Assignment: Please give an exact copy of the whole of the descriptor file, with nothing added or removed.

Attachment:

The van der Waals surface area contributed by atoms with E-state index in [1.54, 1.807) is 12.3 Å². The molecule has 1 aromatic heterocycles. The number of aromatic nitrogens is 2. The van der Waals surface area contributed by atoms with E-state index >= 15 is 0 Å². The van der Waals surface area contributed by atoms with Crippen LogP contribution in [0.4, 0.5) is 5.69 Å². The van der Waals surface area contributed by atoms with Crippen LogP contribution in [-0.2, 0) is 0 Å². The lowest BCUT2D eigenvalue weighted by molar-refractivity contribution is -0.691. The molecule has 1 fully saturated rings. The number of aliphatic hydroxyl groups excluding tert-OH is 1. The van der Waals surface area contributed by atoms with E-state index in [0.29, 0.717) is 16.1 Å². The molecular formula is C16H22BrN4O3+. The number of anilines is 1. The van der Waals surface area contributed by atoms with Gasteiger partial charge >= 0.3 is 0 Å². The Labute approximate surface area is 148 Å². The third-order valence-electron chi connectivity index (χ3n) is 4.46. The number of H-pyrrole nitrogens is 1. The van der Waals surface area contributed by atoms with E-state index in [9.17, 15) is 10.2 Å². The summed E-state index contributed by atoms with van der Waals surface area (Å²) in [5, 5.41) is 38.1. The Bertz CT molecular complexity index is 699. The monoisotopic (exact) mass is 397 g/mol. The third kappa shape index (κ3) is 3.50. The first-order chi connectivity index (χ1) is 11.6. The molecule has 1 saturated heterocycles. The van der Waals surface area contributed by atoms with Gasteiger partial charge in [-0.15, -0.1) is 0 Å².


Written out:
The van der Waals surface area contributed by atoms with E-state index in [1.54, 1.807) is 12.3 Å². The molecule has 1 aromatic heterocycles. The number of aromatic nitrogens is 2. The van der Waals surface area contributed by atoms with E-state index >= 15 is 0 Å². The van der Waals surface area contributed by atoms with Crippen LogP contribution in [0.4, 0.5) is 5.69 Å². The van der Waals surface area contributed by atoms with Crippen LogP contribution in [-0.2, 0) is 0 Å². The lowest BCUT2D eigenvalue weighted by molar-refractivity contribution is -0.691. The molecule has 1 fully saturated rings. The number of aliphatic hydroxyl groups excluding tert-OH is 1. The van der Waals surface area contributed by atoms with E-state index in [0.29, 0.717) is 16.1 Å². The molecular formula is C16H22BrN4O3+. The number of anilines is 1. The van der Waals surface area contributed by atoms with Gasteiger partial charge >= 0.3 is 0 Å². The Labute approximate surface area is 148 Å². The third-order valence-electron chi connectivity index (χ3n) is 4.46. The number of H-pyrrole nitrogens is 1. The van der Waals surface area contributed by atoms with E-state index in [9.17, 15) is 10.2 Å². The summed E-state index contributed by atoms with van der Waals surface area (Å²) in [5, 5.41) is 38.1. The Bertz CT molecular complexity index is 699. The monoisotopic (exact) mass is 397 g/mol. The third kappa shape index (κ3) is 3.50. The first-order chi connectivity index (χ1) is 11.6. The molecule has 1 saturated heterocycles. The van der Waals surface area contributed by atoms with Gasteiger partial charge in [-0.15, -0.1) is 0 Å².